FIG. 2 illustrates, in accordance with an embodiment of the invention, an integrated thermal management assembly 200 comprising folded fin microchannel heat exchanger 100 coupled thermally to an integrated circuit (IC) die 202 via a Thermal Interface Material (TIM) 204 and coupled operatively to a substrate 206 to which the IC die 202 is flip-bonded by a plurality of solder bumps 208. TIM layer 204 serves several purposes; first, it provides a conductive heat transfer path from die 202 to heat exchanger 100 and, second, because TIM layer 204 is very compliant and adheres well to both the die 202 and heat exchanger 100, it acts as a flexible buffer to accommodate physical stress resulting from differences in the coefficients of thermal expansion (CTE) between die 202 and heat exchanger 100.
Heat exchanger 100 is physically coupled to substrate 206 through a plurality of fasteners 212 each one of the plurality of fasteners 212 coupled to a respective one of a plurality of standoffs 214 mounted on substrate 206. In addition, an epoxy underfill 210 is typically employed to strengthen the interface between die 202 and substrate 206. The illustrated fasteners 212 and standoffs 214 are just one example of a number of well known assembly techniques that can be used to physically couple heat exchanger 100 to die 202. In another embodiment, for example, heat exchanger 100 is coupled to die 202 using clips mounted on substrate 206 and extending over heat exchanger 100 in order to press heat exchanger 100 against TIM layer 204 and die 202.
FIG. 3 illustrates, in accordance with an embodiment of the invention, an integrated thermal management assembly 300 comprising a metallic folded fin microchannel heat exchanger 100 coupled thermally and operatively to an IC die 302 by solder 304 and solderable material 306. Soldering heat exchanger 100 to die 302 eliminates the need for the fasteners and standoffs of assembly 200 of FIG. 2. As above, an epoxy underfill 210 is typically employed to strengthen the interface between die 302 and the substrate 206 that die 302 is flip-bonded to by a plurality of solder bumps 208.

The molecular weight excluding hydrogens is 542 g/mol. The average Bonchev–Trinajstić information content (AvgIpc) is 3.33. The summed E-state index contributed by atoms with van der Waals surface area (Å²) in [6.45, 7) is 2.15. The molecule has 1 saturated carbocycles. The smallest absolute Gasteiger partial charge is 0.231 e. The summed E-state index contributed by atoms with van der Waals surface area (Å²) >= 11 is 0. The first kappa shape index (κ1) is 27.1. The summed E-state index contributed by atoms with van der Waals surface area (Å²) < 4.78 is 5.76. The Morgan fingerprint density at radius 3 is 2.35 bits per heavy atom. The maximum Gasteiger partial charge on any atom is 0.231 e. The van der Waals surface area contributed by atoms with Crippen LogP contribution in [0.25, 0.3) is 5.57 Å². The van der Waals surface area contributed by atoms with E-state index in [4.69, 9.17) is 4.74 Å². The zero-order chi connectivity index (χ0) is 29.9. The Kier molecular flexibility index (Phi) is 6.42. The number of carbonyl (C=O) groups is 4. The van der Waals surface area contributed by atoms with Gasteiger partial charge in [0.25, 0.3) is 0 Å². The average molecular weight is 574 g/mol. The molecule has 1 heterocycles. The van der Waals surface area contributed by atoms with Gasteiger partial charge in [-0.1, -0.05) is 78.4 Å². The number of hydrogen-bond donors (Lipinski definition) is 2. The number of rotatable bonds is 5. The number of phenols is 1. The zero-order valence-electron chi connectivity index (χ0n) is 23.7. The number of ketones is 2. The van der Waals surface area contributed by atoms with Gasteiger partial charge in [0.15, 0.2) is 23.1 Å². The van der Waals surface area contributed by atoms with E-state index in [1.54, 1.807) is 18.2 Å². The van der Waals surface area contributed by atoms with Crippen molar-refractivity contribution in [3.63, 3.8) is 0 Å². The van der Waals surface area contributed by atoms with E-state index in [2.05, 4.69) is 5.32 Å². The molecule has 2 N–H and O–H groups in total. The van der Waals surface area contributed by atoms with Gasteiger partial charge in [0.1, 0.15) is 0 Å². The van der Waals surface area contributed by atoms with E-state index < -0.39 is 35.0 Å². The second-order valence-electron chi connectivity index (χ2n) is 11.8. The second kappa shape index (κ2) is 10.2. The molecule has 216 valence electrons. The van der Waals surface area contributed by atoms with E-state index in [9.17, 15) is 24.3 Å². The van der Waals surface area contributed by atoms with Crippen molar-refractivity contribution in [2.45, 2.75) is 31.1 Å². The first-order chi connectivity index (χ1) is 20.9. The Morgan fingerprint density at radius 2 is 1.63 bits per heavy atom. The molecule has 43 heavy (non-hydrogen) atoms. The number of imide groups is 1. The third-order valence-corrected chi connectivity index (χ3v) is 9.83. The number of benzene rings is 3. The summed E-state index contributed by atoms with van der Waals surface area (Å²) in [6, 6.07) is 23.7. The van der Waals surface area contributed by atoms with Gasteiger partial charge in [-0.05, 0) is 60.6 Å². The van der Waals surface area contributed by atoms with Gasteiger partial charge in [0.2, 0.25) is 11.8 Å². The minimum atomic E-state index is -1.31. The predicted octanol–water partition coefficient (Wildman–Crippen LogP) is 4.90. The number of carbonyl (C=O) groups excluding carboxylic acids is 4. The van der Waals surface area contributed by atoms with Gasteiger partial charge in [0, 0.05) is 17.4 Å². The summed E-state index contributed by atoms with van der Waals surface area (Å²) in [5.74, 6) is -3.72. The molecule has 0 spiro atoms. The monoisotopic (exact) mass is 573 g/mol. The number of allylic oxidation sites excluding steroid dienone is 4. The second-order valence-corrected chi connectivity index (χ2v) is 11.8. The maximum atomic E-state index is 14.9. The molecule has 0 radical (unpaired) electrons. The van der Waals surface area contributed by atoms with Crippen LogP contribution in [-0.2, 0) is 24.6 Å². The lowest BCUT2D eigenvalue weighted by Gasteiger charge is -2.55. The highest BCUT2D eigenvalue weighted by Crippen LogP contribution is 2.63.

Generally, solderable material 306 may comprise any material to which the selected solder will bond. Such materials include but are not limited to metals such as copper (Cu), gold (Au), nickel (Ni), aluminum (Al), titanium (Ti), tantalum (Ta), silver (Ag) and Platinum (Pt). In one embodiment, the layer of solderable material comprises a base metal over which another metal is formed as a top layer. In another embodiment, the solderable material comprises a noble metal; such materials resist oxidation at solder reflow temperatures, thereby improving the quality of the soldered joints. In one embodiment, both heat exchanger 100 and solderable material 306 are copper.
Generally, the layer (or layers) of solderable material may be formed over the top surface of the die 302 using one of many well-known techniques common to industry practices. For example, such techniques include but are not limited to sputtering, vapor deposition (chemical and physical), and plating. The formation of the solderable material layer may occur prior to die fabrication (i.e., at the wafer level) or after die fabrication processes are performed.
In one embodiment solder 304 may initially comprise a solder preform having a pre-formed shape conducive to the particular configuration of the bonding surfaces. The solder preform is placed between the die and the metallic heat exchanger during a pre-assembly operation and then heated to a reflow temperature at which point the solder melts. The temperature of the solder and joined components are then lowered until the solder solidifies, thus forming a bond between the joined components.
FIG. 4 illustrates, in accordance with an embodiment of the invention, an integrated thermal management assembly 400 comprising a folded fin microchannel heat exchanger 100 coupled thermally and operatively to an IC die 402 by a thermal adhesive 404. Thermal adhesives, sometimes called thermal epoxies, are a class of adhesives that provide good to excellent conductive heat transfer rates. Typically, a thermal adhesive will employ fine portions (e.g., granules, slivers, flakes, micronized, etc.) of a metal or ceramic, such as silver or alumina, distributed within in a carrier (the adhesive), such as epoxy. One advantage obtained when using some types of thermal adhesives, such as alumina products, concerns the fact that these thermal adhesives are also good electrical insulators, thereby electrically isolating the die circuitry from the metallic folded fin microchannel heat exchanger.